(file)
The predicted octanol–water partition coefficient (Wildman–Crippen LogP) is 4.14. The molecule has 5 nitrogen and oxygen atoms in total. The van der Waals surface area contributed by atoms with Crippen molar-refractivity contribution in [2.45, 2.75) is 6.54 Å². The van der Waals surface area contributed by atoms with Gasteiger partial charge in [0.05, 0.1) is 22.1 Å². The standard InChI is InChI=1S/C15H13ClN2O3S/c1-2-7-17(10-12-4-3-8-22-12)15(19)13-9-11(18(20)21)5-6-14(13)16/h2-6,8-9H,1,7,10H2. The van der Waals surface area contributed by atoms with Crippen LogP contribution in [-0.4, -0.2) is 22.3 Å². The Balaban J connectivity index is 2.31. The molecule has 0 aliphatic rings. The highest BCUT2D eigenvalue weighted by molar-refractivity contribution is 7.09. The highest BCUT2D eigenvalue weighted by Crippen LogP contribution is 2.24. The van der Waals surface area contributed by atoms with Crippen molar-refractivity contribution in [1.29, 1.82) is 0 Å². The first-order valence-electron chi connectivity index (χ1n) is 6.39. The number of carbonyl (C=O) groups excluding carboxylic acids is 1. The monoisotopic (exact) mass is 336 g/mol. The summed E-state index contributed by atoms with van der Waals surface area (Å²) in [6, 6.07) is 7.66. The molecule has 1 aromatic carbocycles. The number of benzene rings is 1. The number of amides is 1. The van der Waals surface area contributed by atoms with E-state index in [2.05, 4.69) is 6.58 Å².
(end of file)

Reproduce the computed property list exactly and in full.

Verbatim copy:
The predicted octanol–water partition coefficient (Wildman–Crippen LogP) is 4.14. The molecule has 5 nitrogen and oxygen atoms in total. The van der Waals surface area contributed by atoms with Crippen molar-refractivity contribution in [2.45, 2.75) is 6.54 Å². The van der Waals surface area contributed by atoms with Gasteiger partial charge in [0.05, 0.1) is 22.1 Å². The standard InChI is InChI=1S/C15H13ClN2O3S/c1-2-7-17(10-12-4-3-8-22-12)15(19)13-9-11(18(20)21)5-6-14(13)16/h2-6,8-9H,1,7,10H2. The van der Waals surface area contributed by atoms with Crippen LogP contribution in [-0.4, -0.2) is 22.3 Å². The Balaban J connectivity index is 2.31. The molecule has 0 aliphatic rings. The highest BCUT2D eigenvalue weighted by molar-refractivity contribution is 7.09. The highest BCUT2D eigenvalue weighted by Crippen LogP contribution is 2.24. The van der Waals surface area contributed by atoms with Crippen molar-refractivity contribution in [1.29, 1.82) is 0 Å². The first-order valence-electron chi connectivity index (χ1n) is 6.39. The number of carbonyl (C=O) groups excluding carboxylic acids is 1. The monoisotopic (exact) mass is 336 g/mol. The summed E-state index contributed by atoms with van der Waals surface area (Å²) in [6, 6.07) is 7.66. The molecule has 1 aromatic carbocycles. The number of benzene rings is 1. The number of amides is 1. The van der Waals surface area contributed by atoms with E-state index in [2.05, 4.69) is 6.58 Å².